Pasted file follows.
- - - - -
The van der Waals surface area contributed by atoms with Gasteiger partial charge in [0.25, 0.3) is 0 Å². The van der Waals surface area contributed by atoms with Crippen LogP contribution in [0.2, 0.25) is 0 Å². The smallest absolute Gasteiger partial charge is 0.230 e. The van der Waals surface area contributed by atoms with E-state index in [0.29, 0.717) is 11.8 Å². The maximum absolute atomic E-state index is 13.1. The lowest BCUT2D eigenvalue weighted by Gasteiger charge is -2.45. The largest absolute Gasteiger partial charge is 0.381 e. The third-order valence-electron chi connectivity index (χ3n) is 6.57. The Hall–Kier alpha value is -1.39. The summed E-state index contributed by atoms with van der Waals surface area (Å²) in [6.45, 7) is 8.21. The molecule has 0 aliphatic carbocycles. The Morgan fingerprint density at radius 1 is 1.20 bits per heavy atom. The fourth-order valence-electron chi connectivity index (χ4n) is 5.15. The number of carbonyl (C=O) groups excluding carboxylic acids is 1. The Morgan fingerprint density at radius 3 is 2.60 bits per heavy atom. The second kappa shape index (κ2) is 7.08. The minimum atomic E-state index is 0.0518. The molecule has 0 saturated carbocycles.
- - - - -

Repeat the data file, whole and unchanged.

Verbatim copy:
The van der Waals surface area contributed by atoms with Gasteiger partial charge in [0.25, 0.3) is 0 Å². The van der Waals surface area contributed by atoms with Crippen LogP contribution in [0.2, 0.25) is 0 Å². The smallest absolute Gasteiger partial charge is 0.230 e. The van der Waals surface area contributed by atoms with E-state index in [0.29, 0.717) is 11.8 Å². The maximum absolute atomic E-state index is 13.1. The lowest BCUT2D eigenvalue weighted by Gasteiger charge is -2.45. The largest absolute Gasteiger partial charge is 0.381 e. The third-order valence-electron chi connectivity index (χ3n) is 6.57. The Hall–Kier alpha value is -1.39. The summed E-state index contributed by atoms with van der Waals surface area (Å²) in [6.45, 7) is 8.21. The molecule has 0 aliphatic carbocycles. The Morgan fingerprint density at radius 1 is 1.20 bits per heavy atom. The fourth-order valence-electron chi connectivity index (χ4n) is 5.15. The number of carbonyl (C=O) groups excluding carboxylic acids is 1. The Morgan fingerprint density at radius 3 is 2.60 bits per heavy atom. The second kappa shape index (κ2) is 7.08. The minimum atomic E-state index is 0.0518. The molecule has 0 saturated carbocycles.